Catholic FAQ


Latest Threads
newest posts



Go Back   Catholic Answers Forums > Forums > Catholic Living > Spirituality
 

Welcome to Catholic Answers Forums, the largest Catholic Community on the Web.

Here you can join over 400,000 members from around the world discussing all things Catholic. Membership is open to all, Catholic and non-Catholic alike, who seek the Truth with Charity.

To gain full access, you must register for a FREE account. Registered members are able to:
  • Submit questions about the faith to experts from Catholic Answers
  • Participate in all forum discussions
  • Communicate privately with Catholics from around the world
  • Plus join a prayer group, read with the Book Club, and much more.
Registration is fast, simple and absolutely free. So join our community today!

Have a question about registration or your account log-in? Just contact our Support Hotline.

Reply
 
Thread Tools Search Thread Display
  #1  
Old Jun 17, '10, 10:06 am
Angel_Hazard's Avatar
Angel_Hazard Angel_Hazard is offline
New Member
 
Join Date: June 25, 2009
Posts: 62
Religion: Catholic
Question What is an indulgence?

My question is in reference to something I read about the Blessed Sacrament Chaplet.

"The Holy Father (Pope Pius X) has granted the entire world an indulgence of 300 days, each time the ejaculation is recited upon each of the 33 beads. Those who recite the Blessed Sacrament Chaplet daily share in the mass said every Thursday and Friday."
Reply With Quote
  #2  
Old Jun 17, '10, 10:32 am
Erich Erich is offline
Regular Member
 
Join Date: June 23, 2004
Posts: 3,353
Default Re: What is an indulgence?

From the Catholic Encyclopedia (emphasis mine):

Quote:
The word indulgence (Latin indulgentia, from indulgeo, to be kind or tender) originally meant kindness or favor; in post-classic Latin it came to mean the remission of a tax or debt. In Roman law and in the Vulgate of the Old Testament (Isaiah 61:1) it was used to express release from captivity or punishment. In theological language also the word is sometimes employed in its primary sense to signify the kindness and mercy of God. But in the special sense in which it is here considered, an indulgence is a remission of the temporal punishment due to sin, the guilt of which has been forgiven. Among the equivalent terms used in antiquity were pax, remissio, donatio, condonatio.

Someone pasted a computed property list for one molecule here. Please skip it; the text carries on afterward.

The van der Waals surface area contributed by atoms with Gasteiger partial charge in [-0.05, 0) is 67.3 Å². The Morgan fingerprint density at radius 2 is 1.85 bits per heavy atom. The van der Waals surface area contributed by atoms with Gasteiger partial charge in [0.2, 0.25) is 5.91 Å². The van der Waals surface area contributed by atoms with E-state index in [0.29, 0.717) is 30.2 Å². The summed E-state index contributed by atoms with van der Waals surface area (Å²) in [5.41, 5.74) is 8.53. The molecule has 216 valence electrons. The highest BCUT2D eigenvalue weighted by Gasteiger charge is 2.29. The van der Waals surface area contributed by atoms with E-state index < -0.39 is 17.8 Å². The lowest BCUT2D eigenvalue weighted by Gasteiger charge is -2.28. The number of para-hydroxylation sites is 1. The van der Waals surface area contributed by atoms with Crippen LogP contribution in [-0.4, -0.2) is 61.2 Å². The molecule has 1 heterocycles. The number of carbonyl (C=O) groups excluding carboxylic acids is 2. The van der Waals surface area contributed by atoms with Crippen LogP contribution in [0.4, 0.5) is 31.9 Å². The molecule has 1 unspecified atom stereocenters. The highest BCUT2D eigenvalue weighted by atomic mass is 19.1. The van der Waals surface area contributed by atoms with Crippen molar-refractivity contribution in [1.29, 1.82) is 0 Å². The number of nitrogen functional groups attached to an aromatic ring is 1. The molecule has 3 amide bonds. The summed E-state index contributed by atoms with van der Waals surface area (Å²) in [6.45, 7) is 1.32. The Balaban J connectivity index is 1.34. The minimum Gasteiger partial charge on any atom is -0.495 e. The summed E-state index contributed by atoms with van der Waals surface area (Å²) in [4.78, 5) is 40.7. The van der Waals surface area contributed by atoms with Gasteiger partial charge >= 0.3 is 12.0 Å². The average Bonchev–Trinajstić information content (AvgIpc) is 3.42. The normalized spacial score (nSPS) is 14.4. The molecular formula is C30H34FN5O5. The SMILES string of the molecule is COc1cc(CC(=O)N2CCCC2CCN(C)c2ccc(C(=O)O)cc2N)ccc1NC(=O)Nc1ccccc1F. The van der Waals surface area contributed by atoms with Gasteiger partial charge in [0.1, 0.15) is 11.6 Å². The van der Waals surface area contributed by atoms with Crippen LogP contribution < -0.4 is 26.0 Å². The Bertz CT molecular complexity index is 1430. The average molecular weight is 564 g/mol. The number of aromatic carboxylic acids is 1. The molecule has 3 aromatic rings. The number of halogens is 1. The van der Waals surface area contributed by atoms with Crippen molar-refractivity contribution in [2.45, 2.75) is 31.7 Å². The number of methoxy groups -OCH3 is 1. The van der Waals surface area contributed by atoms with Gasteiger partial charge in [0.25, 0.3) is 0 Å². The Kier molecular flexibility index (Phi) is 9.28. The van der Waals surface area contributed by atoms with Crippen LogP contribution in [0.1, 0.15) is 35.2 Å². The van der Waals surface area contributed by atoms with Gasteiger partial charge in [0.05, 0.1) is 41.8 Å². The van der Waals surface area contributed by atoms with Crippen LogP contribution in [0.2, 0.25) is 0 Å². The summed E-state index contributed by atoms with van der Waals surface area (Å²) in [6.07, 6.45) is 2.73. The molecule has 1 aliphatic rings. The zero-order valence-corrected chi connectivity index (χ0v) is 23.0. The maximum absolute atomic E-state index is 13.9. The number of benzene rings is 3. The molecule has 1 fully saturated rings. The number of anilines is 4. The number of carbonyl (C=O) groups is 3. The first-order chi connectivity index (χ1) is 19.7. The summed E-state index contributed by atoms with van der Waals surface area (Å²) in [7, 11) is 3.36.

Here's a Primer on Indulgences.

And here's a "real-world" example: imagine your teenager just did something that got him/her grounded for a month. Now imagine that about halfway through the "grounding" you decide, based on his/her actions, that the penalty should be reduced to "time served". You've effectively just granted an indulgence, since the temporal punishment was for a full month.
__________________
Protons have mass? I didn't even know they were Catholic!
Reply With Quote
  #3  
Old Jun 17, '10, 11:05 am
baltobetsy's Avatar
baltobetsy baltobetsy is offline
Senior Member
 
Join Date: May 19, 2004
Posts: 6,196
Religion: Catholic
Default Re: What is an indulgence?

In addition to the excellent Primer on Indulgences, there needs to be a clarification of the concept of "300 days" and such.

In the past, people did public penance for their sins. It could last many years. Indulgences were once measured in terms of the equivalent amount of public penance. So an indulgence of 300 days would be equal to 300 days of public penance. As time went on and public penance became uncommon, the idea of number of days or years became confused. People mistakenly thought it referred to time taken off their time in Purgatory. Since Purgatory is outside of time, that cannot be so.

In recent years, the Church has changed the way it expresses the value of indulgences. Now, a pious work or prayer can be endowed with either a plenary indulgence or a partial indulgence. There are no more numbers of days or years associated with indulgences.

A plenary indulgence remits all the temporal punishment due to sin. If a person gained a plenary indulgence and died immediately, he would go directly to heaven. In order to gain a plenary indulgence, one must do the indulgenced work and also meet what are called, "the usual conditions." The usual conditions are going to Confession within two weeks before or after doing the indulgenced work, going to Mass and receiving Communion on the day of the work, praying for the Pope's intentions (an Our Father and Hail Mary are the usual prayers), and being completely detached from sin, even venial sin. The last condition is one that causes misunderstanding and confusion. Some believe it is nearly impossible to achieve that detachment and therefore few people actually gain plenary indulgences. Others believe that God (through the Church) would not offer plenary indulgences if they were nearly impossible to attain. But it's always worth trying, whichever view is correct.